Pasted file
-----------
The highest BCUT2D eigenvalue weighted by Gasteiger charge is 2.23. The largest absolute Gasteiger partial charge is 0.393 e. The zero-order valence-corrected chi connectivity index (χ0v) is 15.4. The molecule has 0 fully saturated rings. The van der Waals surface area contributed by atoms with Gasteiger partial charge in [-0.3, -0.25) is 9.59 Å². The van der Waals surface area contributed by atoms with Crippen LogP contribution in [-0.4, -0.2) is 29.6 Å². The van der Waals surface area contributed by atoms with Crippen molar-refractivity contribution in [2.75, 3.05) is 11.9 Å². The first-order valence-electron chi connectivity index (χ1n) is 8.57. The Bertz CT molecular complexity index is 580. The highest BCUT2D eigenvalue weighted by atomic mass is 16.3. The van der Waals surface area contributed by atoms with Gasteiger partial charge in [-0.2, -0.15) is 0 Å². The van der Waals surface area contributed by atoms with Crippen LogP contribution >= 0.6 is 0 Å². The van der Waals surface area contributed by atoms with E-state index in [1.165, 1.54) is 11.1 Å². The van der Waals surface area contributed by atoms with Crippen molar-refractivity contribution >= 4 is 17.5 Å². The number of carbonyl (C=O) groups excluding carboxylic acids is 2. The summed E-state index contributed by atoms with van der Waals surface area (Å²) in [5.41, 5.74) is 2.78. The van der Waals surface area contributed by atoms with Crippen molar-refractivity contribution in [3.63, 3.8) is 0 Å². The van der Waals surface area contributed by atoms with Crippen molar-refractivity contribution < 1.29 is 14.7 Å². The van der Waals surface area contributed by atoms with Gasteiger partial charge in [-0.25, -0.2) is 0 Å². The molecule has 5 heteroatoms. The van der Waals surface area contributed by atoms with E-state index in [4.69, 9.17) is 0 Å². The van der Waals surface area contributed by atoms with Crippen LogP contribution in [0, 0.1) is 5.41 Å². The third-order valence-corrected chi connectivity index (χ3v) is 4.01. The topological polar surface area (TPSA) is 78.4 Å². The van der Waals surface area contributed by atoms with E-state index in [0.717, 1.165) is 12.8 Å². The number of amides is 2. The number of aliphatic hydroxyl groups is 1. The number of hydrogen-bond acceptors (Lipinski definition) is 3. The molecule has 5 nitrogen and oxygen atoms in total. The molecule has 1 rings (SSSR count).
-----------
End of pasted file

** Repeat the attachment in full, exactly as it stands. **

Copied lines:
The highest BCUT2D eigenvalue weighted by Gasteiger charge is 2.23. The largest absolute Gasteiger partial charge is 0.393 e. The zero-order valence-corrected chi connectivity index (χ0v) is 15.4. The molecule has 0 fully saturated rings. The van der Waals surface area contributed by atoms with Gasteiger partial charge in [-0.3, -0.25) is 9.59 Å². The van der Waals surface area contributed by atoms with Crippen LogP contribution in [-0.4, -0.2) is 29.6 Å². The van der Waals surface area contributed by atoms with Crippen molar-refractivity contribution in [2.75, 3.05) is 11.9 Å². The first-order valence-electron chi connectivity index (χ1n) is 8.57. The Bertz CT molecular complexity index is 580. The highest BCUT2D eigenvalue weighted by atomic mass is 16.3. The van der Waals surface area contributed by atoms with Gasteiger partial charge in [-0.2, -0.15) is 0 Å². The van der Waals surface area contributed by atoms with Crippen LogP contribution >= 0.6 is 0 Å². The van der Waals surface area contributed by atoms with E-state index in [1.165, 1.54) is 11.1 Å². The van der Waals surface area contributed by atoms with Crippen molar-refractivity contribution >= 4 is 17.5 Å². The number of carbonyl (C=O) groups excluding carboxylic acids is 2. The summed E-state index contributed by atoms with van der Waals surface area (Å²) in [5.41, 5.74) is 2.78. The van der Waals surface area contributed by atoms with Crippen molar-refractivity contribution in [3.63, 3.8) is 0 Å². The van der Waals surface area contributed by atoms with Crippen molar-refractivity contribution < 1.29 is 14.7 Å². The van der Waals surface area contributed by atoms with Gasteiger partial charge in [-0.25, -0.2) is 0 Å². The molecule has 5 heteroatoms. The van der Waals surface area contributed by atoms with E-state index in [4.69, 9.17) is 0 Å². The van der Waals surface area contributed by atoms with Crippen LogP contribution in [0, 0.1) is 5.41 Å². The third-order valence-corrected chi connectivity index (χ3v) is 4.01. The topological polar surface area (TPSA) is 78.4 Å². The van der Waals surface area contributed by atoms with E-state index in [0.717, 1.165) is 12.8 Å². The number of amides is 2. The number of aliphatic hydroxyl groups is 1. The number of hydrogen-bond acceptors (Lipinski definition) is 3. The molecule has 5 nitrogen and oxygen atoms in total. The molecule has 1 rings (SSSR count).